Remember, the system changes everyday. People change it. We are both people.
What do you consider personal? The craftsman's workshop? The farmers field, barn and pigs? The millionaire's jet? A family's home?
Who has use of the excess of wealth?
Who is a good steward of wealth, and in society, who should make such a decision? Certainly, there must be some method for deciding if some will be allowed to make more of it based on such a decision.
Can wealth be accumulated without causing poverty for another?
In this nation? Yes. And just as well, often worse in every other nation in history.
I recomend it. I much prefered his libertarian socialism to the marxist literature.
Has philosophy done much else other than challenge the status quo? Even when some philosophy becomes the status quo, some other comes along to combat the establishment. Socrates was executed, and he was far from the last thinker to be persecuted for challenging authority on philosophical matters.
Of course it was a legal brief. Jefferson was a legislator, and the declaration of independence is a legal declaration - that these people will make laws for their own posterity and no longer be ruled by the laws of England. 'No taxation without representation' was the battlecry, the people had enough of England's laws.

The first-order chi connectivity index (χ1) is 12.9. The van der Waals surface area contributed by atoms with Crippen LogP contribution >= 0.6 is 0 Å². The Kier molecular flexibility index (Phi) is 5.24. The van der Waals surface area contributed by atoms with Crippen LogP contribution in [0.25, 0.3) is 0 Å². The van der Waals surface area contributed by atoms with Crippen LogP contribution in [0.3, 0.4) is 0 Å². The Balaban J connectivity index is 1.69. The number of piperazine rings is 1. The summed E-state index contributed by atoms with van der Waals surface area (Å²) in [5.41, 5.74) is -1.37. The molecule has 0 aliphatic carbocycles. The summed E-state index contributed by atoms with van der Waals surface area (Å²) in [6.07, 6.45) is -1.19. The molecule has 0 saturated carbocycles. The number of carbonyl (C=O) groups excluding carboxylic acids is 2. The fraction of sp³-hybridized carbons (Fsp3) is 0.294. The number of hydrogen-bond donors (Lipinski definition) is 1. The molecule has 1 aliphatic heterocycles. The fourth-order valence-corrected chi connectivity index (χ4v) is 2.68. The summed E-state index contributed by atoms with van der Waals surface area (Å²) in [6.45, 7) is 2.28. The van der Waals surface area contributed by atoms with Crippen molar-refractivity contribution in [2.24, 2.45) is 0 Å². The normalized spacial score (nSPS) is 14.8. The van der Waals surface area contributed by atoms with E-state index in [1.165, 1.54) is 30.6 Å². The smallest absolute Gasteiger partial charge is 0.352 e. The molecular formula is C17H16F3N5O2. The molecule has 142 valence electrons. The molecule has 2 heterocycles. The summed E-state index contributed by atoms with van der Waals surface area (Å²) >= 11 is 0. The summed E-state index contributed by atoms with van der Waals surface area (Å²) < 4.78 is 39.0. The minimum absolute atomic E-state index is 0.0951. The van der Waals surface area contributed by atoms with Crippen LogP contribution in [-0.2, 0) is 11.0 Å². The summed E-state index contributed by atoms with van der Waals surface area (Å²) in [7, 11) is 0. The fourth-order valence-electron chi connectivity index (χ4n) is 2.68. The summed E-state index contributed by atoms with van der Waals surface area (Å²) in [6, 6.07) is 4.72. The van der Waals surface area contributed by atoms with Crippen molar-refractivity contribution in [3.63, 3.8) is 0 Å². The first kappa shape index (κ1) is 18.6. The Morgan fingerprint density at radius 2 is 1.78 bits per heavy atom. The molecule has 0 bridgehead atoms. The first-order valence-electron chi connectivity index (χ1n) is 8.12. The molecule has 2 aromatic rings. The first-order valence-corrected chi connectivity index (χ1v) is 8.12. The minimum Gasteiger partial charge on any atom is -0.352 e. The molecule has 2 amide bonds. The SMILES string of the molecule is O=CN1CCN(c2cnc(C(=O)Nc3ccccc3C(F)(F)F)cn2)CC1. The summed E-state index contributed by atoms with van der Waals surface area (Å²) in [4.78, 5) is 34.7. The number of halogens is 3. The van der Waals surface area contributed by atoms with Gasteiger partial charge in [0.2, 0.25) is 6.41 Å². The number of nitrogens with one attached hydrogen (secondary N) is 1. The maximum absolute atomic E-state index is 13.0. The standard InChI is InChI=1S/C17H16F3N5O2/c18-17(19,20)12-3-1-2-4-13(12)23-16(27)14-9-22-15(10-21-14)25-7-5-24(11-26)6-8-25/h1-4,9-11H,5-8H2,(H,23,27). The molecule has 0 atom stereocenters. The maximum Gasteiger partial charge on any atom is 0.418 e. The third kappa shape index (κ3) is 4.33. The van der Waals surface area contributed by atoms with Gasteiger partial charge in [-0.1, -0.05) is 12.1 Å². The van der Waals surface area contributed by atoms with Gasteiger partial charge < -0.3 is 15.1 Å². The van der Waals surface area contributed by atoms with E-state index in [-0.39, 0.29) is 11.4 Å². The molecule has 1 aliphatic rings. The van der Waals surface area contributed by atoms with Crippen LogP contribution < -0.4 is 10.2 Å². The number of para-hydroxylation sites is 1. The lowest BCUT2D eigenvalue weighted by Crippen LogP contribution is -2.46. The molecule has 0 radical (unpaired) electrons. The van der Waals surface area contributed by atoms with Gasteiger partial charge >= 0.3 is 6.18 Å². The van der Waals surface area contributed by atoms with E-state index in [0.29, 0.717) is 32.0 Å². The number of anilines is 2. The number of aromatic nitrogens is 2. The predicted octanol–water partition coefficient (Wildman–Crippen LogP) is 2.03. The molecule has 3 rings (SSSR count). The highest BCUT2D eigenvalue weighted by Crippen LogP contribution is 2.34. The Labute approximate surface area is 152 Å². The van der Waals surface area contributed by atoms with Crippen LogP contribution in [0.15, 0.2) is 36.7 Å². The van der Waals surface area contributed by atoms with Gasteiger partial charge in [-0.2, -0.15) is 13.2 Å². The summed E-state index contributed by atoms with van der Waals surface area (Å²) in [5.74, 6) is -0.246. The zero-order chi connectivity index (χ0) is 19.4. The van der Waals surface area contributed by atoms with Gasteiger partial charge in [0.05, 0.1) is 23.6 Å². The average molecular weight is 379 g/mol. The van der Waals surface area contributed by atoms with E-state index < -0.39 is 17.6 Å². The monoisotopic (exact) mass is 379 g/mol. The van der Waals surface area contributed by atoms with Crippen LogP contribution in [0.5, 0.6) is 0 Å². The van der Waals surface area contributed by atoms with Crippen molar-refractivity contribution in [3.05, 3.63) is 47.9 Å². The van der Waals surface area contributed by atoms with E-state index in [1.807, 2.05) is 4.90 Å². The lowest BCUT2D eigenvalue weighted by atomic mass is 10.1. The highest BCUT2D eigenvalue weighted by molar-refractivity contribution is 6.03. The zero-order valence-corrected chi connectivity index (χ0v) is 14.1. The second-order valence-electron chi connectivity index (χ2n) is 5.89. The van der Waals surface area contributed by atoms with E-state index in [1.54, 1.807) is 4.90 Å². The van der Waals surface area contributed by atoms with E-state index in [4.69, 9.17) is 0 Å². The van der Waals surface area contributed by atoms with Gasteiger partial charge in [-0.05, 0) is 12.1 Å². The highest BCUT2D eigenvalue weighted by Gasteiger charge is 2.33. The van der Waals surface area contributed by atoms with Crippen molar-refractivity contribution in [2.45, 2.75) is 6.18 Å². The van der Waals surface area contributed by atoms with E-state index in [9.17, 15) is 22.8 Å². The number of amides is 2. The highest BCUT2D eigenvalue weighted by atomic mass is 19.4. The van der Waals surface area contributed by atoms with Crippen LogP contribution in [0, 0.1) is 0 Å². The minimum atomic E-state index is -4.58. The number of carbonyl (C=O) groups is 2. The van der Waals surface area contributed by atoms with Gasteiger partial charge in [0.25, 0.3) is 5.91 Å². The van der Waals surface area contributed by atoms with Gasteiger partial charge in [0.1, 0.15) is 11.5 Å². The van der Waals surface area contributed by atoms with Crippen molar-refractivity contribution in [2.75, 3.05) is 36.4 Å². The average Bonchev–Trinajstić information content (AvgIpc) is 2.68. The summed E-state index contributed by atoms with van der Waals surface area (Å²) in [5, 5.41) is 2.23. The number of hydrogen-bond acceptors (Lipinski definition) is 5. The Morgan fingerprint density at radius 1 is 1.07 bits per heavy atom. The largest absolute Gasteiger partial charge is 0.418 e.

And what do you consider to be the outdated premises? Even Confucius found value in having law.
"Dissent is the highest form of patriotism"
- Thomas Jefferson
You mispelled 'chaining'.
Correction - I mispelled "changing" :p
As for your "example that is true even today", I'm not sure what your point is. I understand the idea that there have been ancient laws which seem unjust, but how does relate to the modern laws regarding murder and theft? I agree the system is not perfect, but while we criticize the law so greatly, and we both have, it would seem to me that, generally, laws which discourage and handle cases of murder and theft would be a benefit to society more than they are harmful.
I would like to clarify, though. I am one to think that, when you see theft, the injustice predates the theft. People only steal when they have too little, and others have far too much.
Look, I see that when law protects injustice that it eventually destroys its reason for being. People all need a stake in society. Following the law is easy for one with something to lose, but as more an more people have nothing to lose penalties have to rise along with cruelty to make people mind the law. Sooner or later it will end in a blood bath or a reign of terror. I think it is so much easier for people to never wait for a tire to blow out that can be changed at one convenience. We can see what law is, and what its intent is, and since it is primarily a form of relationship that has become formal, and primarily form with little actual relationship; then, we can realize we are not victims of some great machine, but that it exist at our mercy.
Trying to confuse me The only Marx I've read was The Communist Manifesto and a paragraph here and there from Das Kapital (not really interested enough in Marx to commit myself to that tome).